Dreaming of starting a business is exciting. The reality of owning a business, especially during the startup phase, can be very challenging. When setting a goal to get into business ask yourself:

  • Do you have the time to handle the business?
  • Are you willing to go without an income from the business for the next 6 months or 1 year?
  • How would you feel or react if this business failed?
  • What if someone conned you and you lost your business or money?
  • How will you handle lean months when you have few or no customers?
  • What exactly will have to happen or change once the business is up and running?
  • If you’re starting the business while still working, will your family and friends be willing to put up with your abscence and lack of availability?
  • How will your relationships change?

This doesn’t mean that you should not start your business now. I’m asking you to evaluate the potential challenges that will come with the business.

Many people are breaking under debt they incurred so as to be admired by others. Click To Tweet

5. You want to buy a new car, home, or other large purchases

  • Is the purchase the right thing to make now or are you doing it to match your friends?
  • Do you have the money to make the purchase or will you have to take a loan?
  • What are the implications of making the purchase through a loan? Are there some basics that you’ll have to give up in order to service the loan?
  • How much will it cost you to maintain that purchase?
  • Do you need to buy extras together with this purchase?
  • What kind of a person will you have to become and do you need to change your image and lifestyle too?
  • Will there be additional stress when you worry about security?

Some large purchases will move your life forward. But there are others that will make your life a nightmare when maintaining and servicing them.

On a lighter note, a close friend got into credit card debt because she wanted to be like her friends. One day in a chama meeting, she noticed that her friend’s wallet had many cards. And so she set a goal to have as many cards as she could in her wallet.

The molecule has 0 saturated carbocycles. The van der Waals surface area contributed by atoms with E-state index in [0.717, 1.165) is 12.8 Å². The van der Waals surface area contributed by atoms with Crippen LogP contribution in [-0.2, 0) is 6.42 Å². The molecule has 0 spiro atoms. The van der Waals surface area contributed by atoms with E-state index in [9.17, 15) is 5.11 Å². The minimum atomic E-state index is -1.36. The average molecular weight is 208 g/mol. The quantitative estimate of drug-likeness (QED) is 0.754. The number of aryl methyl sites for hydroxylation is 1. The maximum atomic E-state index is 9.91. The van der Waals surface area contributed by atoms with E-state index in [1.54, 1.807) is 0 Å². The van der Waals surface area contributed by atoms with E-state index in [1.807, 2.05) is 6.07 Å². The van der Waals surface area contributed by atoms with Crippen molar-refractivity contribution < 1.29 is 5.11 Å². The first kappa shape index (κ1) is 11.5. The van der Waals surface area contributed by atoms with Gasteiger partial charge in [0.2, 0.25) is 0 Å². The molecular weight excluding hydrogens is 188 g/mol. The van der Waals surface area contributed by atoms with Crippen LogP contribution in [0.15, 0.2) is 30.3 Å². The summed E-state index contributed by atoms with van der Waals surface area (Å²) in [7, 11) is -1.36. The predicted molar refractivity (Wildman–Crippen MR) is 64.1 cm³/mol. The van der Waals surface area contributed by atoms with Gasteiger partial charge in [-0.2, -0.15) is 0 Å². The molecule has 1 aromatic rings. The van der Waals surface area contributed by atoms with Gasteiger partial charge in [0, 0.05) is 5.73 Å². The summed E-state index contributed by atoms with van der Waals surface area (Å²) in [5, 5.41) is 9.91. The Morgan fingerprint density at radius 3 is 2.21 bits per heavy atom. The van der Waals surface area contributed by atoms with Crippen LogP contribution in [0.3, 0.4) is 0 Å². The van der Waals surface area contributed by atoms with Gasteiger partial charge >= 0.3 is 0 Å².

She got a number of credit cards because she wanted other people to admire her when she opened her wallet. Years later, the cards in her wallet had become a big burden and headache. Servicing these cards was expensive and she was losing a lot of money in the process.

We laughed about it when she finally owned up. But, her story emphasized the fact that many people are breaking under debt they incurred so as to be admired by others.

What next?

Goals – whether written, voiced, or just deep in our hearts – can come with responsibilities or unexpected ‘after effects’.

As you work on your goals this year, take a step back, go beyond goal setting and evaluate:

  1. What it means to work on that goal – giving it your all and nothing less.
  2. What comes with the goal.
  3. How you will handle any responsibilities or negative repercussions that come with the goal.

You may not know exactly what comes next, but you will have a clearer picture of what to expect and how you can handle it. You’ll also be able to build in some extra cushioning into your goal, just in case.

For example, if I was to work on my dream car today, I would state my goal in such a way that:

  • it takes care of getting the car,
  • it provides me with all the necessary resources that I need to own and maintain the car,
  • the goal creates a positive and enjoyable experience with the car.

Maybe if I had done this before, I would have gotten comfort and security too. Or maybe, looking at all the ‘extras’ that would come with it, I would have realized that I really didn’t want that car anymore!

Over to you now…

What do you think of this process?

Do you normally plan for what will happen after you achieve your goals?

Have you worked hard on some goals and then not enjoyed achieving them?

I’d love to hear about your experiences in the Comments.

(Image credit Unsplash)

 

Caroline Gikonyo is a Life and Business Coach at New Dawn Solutions. She helps brilliant professional and business women become more successful while working less. Her clients are able to reduce stress, overwhelm, and burnout and achieve goals they had given up on. You can contact Caroline to request for a complimentary Strategy Session and find out how she can help you achieve better personal, professional, or business results .